News Sports Opinion Photos Social Classified Obits Contact

Year in News

By Michael Butler

2023 has been a year of progress. The city has seen projects come to fruition with others nearing the finish line. At the forefront of that list was the completion of the new $21 million high school and fine arts facility on the THS campus.

"1,485 days - not that I counted," exclaimed Tallassee City Schools superintendent Dr. Brock Nolin noting the time it took to build it when addressing dignitaries and staff at the ribbon cutting. Among those in attendance was Gov. Kay Ivey.

"With over 65,000 feet of campus space, it will be home to state-of-the-art science labs, an auditorium, a fine arts complex and a media center," said Ivey. "Tallassee High School will be entering into a new chapter in education, truly an exciting way to start the 2023 academic year."

Hill accepting the US Department of Transportation grant for infrastructure improvements

In addition to the finished product at THS, Tallassee had other good news in 2023. The city was awarded a monumental federal grant worth $9.7 million for gas line replacements.

"Progress begets progress," Tallassee Mayor Sarah Hill said. "Hopefully that will continue. It's such a beautiful town. I want people to come here and be excited with everything that has changed."

Work began in the spring for Elmore County but could be a project for the Tallapoosa County side soon.

"There's 33 miles of cast iron. Half of it is on the Elmore County side," said Hill. "The rest is on the Tallapoosa side. We will be reapplying for the Tallapoosa side next year for around $8 million."

Hill completed her first year in office in the summer of this year. The gas line project is one of several ongoing upgrades under her watch. The downtown streetscape and facelift of the Benjamin Fitzpatrick Bridge are also in the works.

Out with the Old
In with the New

"There are some exciting things coming up," Hill added. "We'll see some additional growth and changes for the better. I know quality of life is a big issue. Recreation is one of the things people want to see. That's where I'm looking next. (I'm) not promising anything at this moment, but we have some potential good things on the horizon."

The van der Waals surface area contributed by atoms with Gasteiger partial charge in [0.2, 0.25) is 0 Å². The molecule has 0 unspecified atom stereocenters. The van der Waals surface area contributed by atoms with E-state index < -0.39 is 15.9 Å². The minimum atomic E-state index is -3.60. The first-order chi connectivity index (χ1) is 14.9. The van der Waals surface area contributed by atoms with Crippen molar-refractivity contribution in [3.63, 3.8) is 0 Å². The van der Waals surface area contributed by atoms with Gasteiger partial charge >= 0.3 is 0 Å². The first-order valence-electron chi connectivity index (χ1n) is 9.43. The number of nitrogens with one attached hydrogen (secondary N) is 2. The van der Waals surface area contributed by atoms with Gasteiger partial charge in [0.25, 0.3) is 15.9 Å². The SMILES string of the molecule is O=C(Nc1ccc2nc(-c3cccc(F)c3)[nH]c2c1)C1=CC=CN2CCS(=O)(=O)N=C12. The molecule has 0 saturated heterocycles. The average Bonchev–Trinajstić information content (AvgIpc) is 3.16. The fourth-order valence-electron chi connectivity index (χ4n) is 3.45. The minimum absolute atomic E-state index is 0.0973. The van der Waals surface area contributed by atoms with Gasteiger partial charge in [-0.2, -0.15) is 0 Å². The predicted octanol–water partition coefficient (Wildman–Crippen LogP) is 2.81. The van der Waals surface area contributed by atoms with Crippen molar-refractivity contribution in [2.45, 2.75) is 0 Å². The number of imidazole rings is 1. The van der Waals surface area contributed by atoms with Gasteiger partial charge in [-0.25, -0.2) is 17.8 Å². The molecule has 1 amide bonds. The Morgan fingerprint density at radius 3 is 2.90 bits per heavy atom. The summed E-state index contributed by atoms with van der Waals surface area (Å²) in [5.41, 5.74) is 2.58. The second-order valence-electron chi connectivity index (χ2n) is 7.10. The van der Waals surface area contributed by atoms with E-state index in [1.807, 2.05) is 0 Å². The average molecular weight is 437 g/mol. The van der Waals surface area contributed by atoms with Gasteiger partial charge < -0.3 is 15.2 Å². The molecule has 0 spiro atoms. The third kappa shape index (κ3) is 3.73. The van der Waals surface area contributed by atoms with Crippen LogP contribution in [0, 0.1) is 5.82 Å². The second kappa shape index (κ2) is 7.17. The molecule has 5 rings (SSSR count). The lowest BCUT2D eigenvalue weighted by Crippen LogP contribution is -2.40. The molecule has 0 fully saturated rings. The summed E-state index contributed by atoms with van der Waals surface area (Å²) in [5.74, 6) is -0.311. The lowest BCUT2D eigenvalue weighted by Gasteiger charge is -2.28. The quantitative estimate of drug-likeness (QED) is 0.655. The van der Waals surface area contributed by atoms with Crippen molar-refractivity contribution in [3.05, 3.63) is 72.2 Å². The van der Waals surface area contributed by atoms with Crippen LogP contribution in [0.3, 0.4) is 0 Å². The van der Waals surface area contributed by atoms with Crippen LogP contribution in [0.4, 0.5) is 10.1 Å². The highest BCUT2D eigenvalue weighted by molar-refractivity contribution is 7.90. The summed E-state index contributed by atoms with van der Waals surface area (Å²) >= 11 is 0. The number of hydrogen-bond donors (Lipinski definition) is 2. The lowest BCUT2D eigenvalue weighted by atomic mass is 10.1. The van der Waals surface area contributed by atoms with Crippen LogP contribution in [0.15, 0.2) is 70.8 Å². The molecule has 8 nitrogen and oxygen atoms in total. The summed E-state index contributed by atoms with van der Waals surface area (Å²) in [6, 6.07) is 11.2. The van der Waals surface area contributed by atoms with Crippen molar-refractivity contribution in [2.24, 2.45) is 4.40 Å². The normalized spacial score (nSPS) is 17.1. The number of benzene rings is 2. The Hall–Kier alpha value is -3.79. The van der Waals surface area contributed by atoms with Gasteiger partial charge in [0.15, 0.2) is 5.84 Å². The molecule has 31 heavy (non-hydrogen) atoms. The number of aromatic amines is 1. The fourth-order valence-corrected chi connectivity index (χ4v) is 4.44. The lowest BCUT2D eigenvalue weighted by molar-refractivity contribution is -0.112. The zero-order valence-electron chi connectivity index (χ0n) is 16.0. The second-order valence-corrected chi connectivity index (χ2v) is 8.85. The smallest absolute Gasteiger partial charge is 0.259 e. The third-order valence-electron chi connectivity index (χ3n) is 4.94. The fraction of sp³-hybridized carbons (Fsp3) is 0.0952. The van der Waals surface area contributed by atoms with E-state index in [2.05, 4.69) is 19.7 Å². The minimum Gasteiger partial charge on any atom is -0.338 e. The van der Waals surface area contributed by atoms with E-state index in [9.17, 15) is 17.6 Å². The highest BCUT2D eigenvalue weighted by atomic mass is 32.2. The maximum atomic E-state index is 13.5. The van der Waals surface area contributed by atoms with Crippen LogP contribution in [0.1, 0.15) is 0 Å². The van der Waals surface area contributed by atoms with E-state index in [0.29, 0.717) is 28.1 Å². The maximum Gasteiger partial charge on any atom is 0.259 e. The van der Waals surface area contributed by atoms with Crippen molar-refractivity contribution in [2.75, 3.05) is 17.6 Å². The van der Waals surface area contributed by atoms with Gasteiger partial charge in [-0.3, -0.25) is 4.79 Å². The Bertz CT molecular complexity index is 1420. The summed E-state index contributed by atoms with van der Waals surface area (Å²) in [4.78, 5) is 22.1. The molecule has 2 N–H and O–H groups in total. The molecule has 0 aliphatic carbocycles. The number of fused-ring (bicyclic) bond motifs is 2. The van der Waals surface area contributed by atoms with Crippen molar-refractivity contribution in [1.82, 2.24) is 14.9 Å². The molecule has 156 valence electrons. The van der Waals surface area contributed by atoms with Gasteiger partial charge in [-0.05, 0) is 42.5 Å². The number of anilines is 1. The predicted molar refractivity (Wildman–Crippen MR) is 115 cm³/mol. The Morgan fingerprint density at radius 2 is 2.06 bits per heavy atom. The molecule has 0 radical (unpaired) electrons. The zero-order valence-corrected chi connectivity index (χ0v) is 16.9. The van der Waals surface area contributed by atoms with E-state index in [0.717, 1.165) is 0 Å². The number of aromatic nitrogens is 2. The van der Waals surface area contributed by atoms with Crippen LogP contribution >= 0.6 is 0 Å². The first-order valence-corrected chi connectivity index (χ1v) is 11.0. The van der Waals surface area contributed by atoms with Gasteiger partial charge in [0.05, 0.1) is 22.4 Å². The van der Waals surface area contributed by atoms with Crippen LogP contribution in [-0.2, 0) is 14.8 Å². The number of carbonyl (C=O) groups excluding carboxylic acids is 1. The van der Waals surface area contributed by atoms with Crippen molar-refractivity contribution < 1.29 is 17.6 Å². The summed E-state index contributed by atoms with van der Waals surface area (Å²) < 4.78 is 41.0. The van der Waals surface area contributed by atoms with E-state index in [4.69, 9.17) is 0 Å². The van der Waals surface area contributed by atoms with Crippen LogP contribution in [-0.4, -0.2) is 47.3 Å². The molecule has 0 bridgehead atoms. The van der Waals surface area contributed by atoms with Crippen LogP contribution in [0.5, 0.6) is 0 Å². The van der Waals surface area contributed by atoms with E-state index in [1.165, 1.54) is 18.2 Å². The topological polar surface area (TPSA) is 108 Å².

Surveys regarding those quality of life improvements could bring new recreational opportunities. A new rec center has been discussed as one of those possibilities. The recreation department is now headed up by Eric Phillips, who took over the director's position in October.

"I am excited and honored," said Phillips. "My aim is to foster a sense of community through sports and recreational activities, ensuring that our citizens have access to enriching experiences that contribute to their overall well-being. I am eager to collaborate with the dedicated Parks and Recreation staff to build on the strong foundation they have established."

The landmark 1928 Hotel Talisi was taken down in the downtown district. The building suffered serious damage from a 2009 fire and never reopened.

"After a lengthy legal process, the Tallassee City Council was finally able to prove that the historical Hotel Talisi posed a hazardous situation in the downtown area," councilman Bill Hall said in a meeting last year.  "The property owner agreed to sign over the deed for the property to the City of Tallassee rather than spending hundreds of thousands of dollars in necessary repairs."

The east side mill property, which was also destroyed by fire, was taken over by the Mt. Veron Mills Transformation Project. The entity began cleaning up the riverfront lot and unveiled plans for future use.

Year in Sports
Year in Photos